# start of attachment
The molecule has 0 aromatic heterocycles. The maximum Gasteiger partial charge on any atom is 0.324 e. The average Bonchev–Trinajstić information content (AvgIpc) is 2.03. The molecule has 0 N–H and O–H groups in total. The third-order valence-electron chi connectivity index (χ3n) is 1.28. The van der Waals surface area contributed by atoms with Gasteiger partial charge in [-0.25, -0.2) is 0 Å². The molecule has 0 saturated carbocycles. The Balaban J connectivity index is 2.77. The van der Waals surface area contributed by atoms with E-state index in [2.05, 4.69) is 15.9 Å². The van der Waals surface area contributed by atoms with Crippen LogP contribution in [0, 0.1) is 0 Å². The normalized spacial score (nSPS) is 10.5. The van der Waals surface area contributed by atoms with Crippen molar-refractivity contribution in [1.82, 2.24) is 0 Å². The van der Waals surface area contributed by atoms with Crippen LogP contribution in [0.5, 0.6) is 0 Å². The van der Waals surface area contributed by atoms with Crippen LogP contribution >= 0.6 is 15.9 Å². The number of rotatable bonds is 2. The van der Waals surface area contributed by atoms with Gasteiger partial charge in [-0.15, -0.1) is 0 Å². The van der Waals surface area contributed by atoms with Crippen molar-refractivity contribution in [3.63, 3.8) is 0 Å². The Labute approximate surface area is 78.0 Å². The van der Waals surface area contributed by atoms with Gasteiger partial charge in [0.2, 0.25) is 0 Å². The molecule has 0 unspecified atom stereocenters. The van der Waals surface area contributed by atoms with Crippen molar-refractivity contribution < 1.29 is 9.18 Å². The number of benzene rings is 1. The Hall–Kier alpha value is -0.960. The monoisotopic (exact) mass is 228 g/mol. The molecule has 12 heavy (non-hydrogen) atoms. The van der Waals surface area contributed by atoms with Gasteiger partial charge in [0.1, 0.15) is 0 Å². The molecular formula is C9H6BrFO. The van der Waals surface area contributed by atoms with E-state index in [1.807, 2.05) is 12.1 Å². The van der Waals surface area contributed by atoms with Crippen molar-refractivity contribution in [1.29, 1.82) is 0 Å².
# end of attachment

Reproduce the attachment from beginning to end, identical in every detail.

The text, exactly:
The molecule has 0 aromatic heterocycles. The maximum Gasteiger partial charge on any atom is 0.324 e. The average Bonchev–Trinajstić information content (AvgIpc) is 2.03. The molecule has 0 N–H and O–H groups in total. The third-order valence-electron chi connectivity index (χ3n) is 1.28. The van der Waals surface area contributed by atoms with Gasteiger partial charge in [-0.25, -0.2) is 0 Å². The molecule has 0 saturated carbocycles. The Balaban J connectivity index is 2.77. The van der Waals surface area contributed by atoms with E-state index in [2.05, 4.69) is 15.9 Å². The van der Waals surface area contributed by atoms with Crippen LogP contribution in [0, 0.1) is 0 Å². The normalized spacial score (nSPS) is 10.5. The van der Waals surface area contributed by atoms with Crippen molar-refractivity contribution in [1.82, 2.24) is 0 Å². The van der Waals surface area contributed by atoms with Crippen LogP contribution in [0.5, 0.6) is 0 Å². The van der Waals surface area contributed by atoms with Crippen LogP contribution >= 0.6 is 15.9 Å². The number of rotatable bonds is 2. The van der Waals surface area contributed by atoms with Gasteiger partial charge in [-0.15, -0.1) is 0 Å². The van der Waals surface area contributed by atoms with Crippen molar-refractivity contribution in [3.63, 3.8) is 0 Å². The Labute approximate surface area is 78.0 Å². The van der Waals surface area contributed by atoms with Gasteiger partial charge in [0.2, 0.25) is 0 Å². The molecule has 0 unspecified atom stereocenters. The van der Waals surface area contributed by atoms with Crippen molar-refractivity contribution < 1.29 is 9.18 Å². The number of benzene rings is 1. The Hall–Kier alpha value is -0.960. The monoisotopic (exact) mass is 228 g/mol. The molecule has 12 heavy (non-hydrogen) atoms. The van der Waals surface area contributed by atoms with Gasteiger partial charge in [0.1, 0.15) is 0 Å². The molecular formula is C9H6BrFO. The van der Waals surface area contributed by atoms with E-state index in [1.807, 2.05) is 12.1 Å². The van der Waals surface area contributed by atoms with Crippen molar-refractivity contribution in [1.29, 1.82) is 0 Å².